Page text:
Tennessee Sen. Bob Corker, the GOP chairman of the Senate Foreign Relations Committee and an opponent of the deal, said his Democratic friends reported to him that the White House was "breaking arms and legs" to prevent Congress from voting down the deal. And it worked, culminating in a Thursday victory where Senate Democrats filibustered a resolution to reject the deal and House Democrats secured enough support to sustain a veto, handing Obama the most far-reaching international achievement of his presidency.
To quell a Democratic uprising, the White House, Reid and House Minority Leader Nancy Pelosi traded key intelligence about uneasy Democrats, dispatching powerful Cabinet officials to lock down support. Over the August recess, Pelosi gave the White House 57 names of House Democrats who were wobbly on the Iran pact; Obama called all of them, including 30 calls to Democratic lawmakers in between rounds of golf during his Martha's Vineyard vacation, according to Democratic sources.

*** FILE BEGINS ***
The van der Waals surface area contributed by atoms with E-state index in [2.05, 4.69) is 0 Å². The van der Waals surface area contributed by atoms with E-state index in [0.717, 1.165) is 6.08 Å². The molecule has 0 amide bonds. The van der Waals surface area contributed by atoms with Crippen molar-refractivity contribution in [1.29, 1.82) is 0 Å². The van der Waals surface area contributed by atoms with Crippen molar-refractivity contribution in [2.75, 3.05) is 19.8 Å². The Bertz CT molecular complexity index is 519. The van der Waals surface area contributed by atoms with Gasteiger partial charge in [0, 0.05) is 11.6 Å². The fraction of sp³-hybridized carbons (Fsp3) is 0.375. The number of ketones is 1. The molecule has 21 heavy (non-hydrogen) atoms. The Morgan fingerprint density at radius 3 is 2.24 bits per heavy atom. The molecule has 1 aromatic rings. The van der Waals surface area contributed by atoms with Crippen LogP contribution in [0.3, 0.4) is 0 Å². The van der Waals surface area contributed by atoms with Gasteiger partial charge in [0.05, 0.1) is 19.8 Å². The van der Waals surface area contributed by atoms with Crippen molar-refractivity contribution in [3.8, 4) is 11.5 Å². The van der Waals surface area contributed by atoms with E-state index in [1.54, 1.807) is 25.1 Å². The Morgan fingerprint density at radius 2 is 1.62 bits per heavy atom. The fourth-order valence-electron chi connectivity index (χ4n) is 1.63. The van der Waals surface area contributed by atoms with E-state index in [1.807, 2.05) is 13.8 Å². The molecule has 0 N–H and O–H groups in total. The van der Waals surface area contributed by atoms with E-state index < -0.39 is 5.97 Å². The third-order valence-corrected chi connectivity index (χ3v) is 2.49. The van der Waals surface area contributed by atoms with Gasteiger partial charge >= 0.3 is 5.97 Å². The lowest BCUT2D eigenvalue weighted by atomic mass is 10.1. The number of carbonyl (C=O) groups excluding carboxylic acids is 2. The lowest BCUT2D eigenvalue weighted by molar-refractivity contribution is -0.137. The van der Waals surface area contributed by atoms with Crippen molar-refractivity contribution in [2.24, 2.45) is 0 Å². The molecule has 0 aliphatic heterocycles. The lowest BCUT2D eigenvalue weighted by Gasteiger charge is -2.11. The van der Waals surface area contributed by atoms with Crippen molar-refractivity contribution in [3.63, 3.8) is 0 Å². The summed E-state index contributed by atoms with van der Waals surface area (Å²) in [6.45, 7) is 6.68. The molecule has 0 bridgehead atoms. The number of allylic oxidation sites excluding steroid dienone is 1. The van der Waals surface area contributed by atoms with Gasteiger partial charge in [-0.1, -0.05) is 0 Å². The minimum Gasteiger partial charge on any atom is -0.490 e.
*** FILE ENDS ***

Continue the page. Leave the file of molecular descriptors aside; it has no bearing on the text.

Senate Minority Whip Dick Durbin called almost everyone in his 46-member caucus, interrupting a family vacation in Oregon to lobby skittish Democrats. On a jaunt to Florida last week where he talked about his presidential ambitions, Vice President Joe Biden made a side trip to help woo and eventually win over Florida Rep. Debbie Wasserman Schultz, an influential Jewish Democrat who was facing fierce protests, including from some activists who charged that she should "go to the oven," a reference to the Holocaust.